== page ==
The order was recommended by the city’s Board of Health, which comprises three local doctors, Annette Beyea, Scott Schiff-Slater and Sydney Sewall. The board’s recommendation, explained in a letter to Mayor Mark Walker, is that wearing a mask is “the easiest thing people can do to reduce the risk of community health and safety.”

On Tuesday, Patti Burnett was cutting a man’s hair in Dom’s Barber Shop while barber Julie Keithley was preparing to cut another man’s hair. All four were wearing masks. When Burnett was asked if increased enforcement will affect her business, she motioned to a sign on the door that asked customers to wear masks before entering.

“It’s for the good of all,” Burnett said, adding that guidelines for salons and barbershops require masks anyway.

A chalkboard just inside the door of Loyal Biscuit Co. telling customers that masks are required is seen Tuesday in downtown Hallowell. Joe Phelan/Kennebec Journal Buy this Photo

John Merrill, owner of Merrill’s Bookshop at 110 Water St., said the order would not change policy in his store, which requires face coverings to enter. He said he has only turned away one customer for not wearing a mask since his shop reopened on June 1. Merrill said, regardless of guidelines, he would make wearing masks required in his shop.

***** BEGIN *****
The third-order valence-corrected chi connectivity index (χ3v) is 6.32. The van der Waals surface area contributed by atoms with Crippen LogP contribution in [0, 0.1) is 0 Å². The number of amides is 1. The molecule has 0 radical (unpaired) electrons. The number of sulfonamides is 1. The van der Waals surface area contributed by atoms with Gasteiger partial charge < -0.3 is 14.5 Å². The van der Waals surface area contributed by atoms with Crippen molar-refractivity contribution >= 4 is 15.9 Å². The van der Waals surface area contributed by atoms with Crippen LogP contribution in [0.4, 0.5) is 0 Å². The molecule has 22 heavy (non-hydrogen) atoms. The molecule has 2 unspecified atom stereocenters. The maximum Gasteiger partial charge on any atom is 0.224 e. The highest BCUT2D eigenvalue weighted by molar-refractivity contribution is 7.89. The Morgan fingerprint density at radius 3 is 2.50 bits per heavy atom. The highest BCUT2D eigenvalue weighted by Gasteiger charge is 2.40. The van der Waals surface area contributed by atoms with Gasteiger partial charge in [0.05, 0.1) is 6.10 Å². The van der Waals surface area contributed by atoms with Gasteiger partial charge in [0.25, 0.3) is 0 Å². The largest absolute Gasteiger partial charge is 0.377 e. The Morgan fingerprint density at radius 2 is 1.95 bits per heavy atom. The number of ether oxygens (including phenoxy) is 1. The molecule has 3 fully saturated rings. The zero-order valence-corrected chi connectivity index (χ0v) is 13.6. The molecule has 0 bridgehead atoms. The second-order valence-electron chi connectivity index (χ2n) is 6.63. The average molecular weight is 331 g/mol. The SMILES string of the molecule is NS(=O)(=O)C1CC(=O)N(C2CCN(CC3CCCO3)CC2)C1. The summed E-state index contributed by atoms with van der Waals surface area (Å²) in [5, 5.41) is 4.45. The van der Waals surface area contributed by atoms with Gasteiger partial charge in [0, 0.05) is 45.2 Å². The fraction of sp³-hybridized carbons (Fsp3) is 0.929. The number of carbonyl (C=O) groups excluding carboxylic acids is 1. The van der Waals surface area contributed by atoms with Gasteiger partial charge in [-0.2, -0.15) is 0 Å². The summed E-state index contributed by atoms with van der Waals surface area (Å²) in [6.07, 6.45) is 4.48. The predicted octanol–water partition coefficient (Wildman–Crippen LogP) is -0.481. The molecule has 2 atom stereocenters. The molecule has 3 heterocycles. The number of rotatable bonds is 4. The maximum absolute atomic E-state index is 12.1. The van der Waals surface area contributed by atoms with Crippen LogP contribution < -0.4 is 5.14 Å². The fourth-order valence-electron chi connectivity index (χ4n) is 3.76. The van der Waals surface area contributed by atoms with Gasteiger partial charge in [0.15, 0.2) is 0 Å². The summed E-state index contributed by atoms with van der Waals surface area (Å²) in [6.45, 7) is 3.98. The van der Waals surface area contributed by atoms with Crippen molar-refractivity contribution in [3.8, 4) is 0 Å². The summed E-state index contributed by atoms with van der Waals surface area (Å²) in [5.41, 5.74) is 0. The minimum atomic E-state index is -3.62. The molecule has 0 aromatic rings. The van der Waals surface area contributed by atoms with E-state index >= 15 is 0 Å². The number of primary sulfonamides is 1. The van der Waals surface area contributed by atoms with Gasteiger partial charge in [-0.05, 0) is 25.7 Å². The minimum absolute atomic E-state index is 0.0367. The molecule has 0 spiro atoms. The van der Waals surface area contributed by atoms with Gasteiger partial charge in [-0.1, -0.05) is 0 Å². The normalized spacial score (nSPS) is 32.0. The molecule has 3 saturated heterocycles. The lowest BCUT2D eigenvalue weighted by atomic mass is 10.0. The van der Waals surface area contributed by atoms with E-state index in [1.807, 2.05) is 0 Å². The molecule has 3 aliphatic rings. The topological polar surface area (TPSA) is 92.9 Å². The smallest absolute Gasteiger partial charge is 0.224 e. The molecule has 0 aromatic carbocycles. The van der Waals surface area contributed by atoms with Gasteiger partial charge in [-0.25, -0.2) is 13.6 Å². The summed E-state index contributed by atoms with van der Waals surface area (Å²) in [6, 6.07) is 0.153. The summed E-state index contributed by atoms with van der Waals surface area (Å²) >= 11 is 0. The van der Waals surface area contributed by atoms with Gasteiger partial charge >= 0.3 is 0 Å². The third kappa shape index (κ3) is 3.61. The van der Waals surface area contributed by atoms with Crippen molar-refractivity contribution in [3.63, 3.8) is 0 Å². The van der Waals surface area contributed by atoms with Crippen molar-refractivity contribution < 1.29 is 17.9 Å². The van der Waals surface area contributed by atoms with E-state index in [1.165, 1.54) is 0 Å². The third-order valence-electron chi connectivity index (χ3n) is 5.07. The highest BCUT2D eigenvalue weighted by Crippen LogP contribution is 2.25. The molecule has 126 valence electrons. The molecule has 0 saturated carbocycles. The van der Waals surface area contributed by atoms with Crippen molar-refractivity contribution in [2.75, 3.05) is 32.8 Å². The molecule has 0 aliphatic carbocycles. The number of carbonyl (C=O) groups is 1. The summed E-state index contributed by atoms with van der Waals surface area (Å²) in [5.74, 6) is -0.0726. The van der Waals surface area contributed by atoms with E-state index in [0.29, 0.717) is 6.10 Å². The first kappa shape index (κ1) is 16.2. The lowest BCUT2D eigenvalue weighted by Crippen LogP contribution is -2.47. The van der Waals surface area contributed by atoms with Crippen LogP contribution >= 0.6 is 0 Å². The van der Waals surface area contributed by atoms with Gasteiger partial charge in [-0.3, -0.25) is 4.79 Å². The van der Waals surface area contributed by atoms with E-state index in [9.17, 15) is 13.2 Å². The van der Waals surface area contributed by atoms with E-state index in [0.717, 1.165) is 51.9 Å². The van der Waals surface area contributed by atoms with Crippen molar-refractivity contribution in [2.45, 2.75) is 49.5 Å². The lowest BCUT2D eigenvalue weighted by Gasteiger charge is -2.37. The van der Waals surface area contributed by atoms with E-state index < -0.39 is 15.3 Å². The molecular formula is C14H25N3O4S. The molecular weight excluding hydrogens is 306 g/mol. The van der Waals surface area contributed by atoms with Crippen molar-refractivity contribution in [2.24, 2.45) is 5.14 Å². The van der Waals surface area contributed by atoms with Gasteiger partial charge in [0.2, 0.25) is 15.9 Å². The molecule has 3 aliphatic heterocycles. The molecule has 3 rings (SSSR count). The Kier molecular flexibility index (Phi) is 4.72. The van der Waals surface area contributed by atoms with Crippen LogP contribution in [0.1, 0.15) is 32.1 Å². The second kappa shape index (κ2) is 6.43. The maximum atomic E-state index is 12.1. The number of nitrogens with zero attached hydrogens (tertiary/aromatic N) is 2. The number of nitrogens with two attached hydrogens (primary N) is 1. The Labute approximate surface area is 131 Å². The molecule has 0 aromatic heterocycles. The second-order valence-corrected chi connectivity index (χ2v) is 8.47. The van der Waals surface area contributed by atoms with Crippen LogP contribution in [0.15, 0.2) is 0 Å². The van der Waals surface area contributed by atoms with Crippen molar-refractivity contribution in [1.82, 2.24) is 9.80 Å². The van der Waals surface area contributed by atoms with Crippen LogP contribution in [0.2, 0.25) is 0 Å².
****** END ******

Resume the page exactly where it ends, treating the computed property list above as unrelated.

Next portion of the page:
“I make it very clear that no one gets in (without a mask),” he said Tuesday. “I’m not going to put my other customers at risk.”

Just down Water Street, Loyal Dog Biscuit Co. employee Rachel Theriault said the store has been “pretty strict” with patrons about wearing masks, but has seen a little bit of resistance from some customers who do not wear masks while shopping. As for the new order, Theriault said a change in store policy would have to come from ownership.

Winthrop officials instituted a similar order last month. Town Select Board Chairperson Sarah Fuller said the town made the change because officials believed it did not make sense to have pockets of enforcement. She also said the town has been “dealing with a lot of complaints” about local businesses not enforcing mask-wearing requirements.

Winthrop’s new guidelines state that “individuals must wear face masks or shields in … eating establishments, bars or tasting rooms, lodging operations and accommodations, businesses, buildings, parks, and campgrounds.”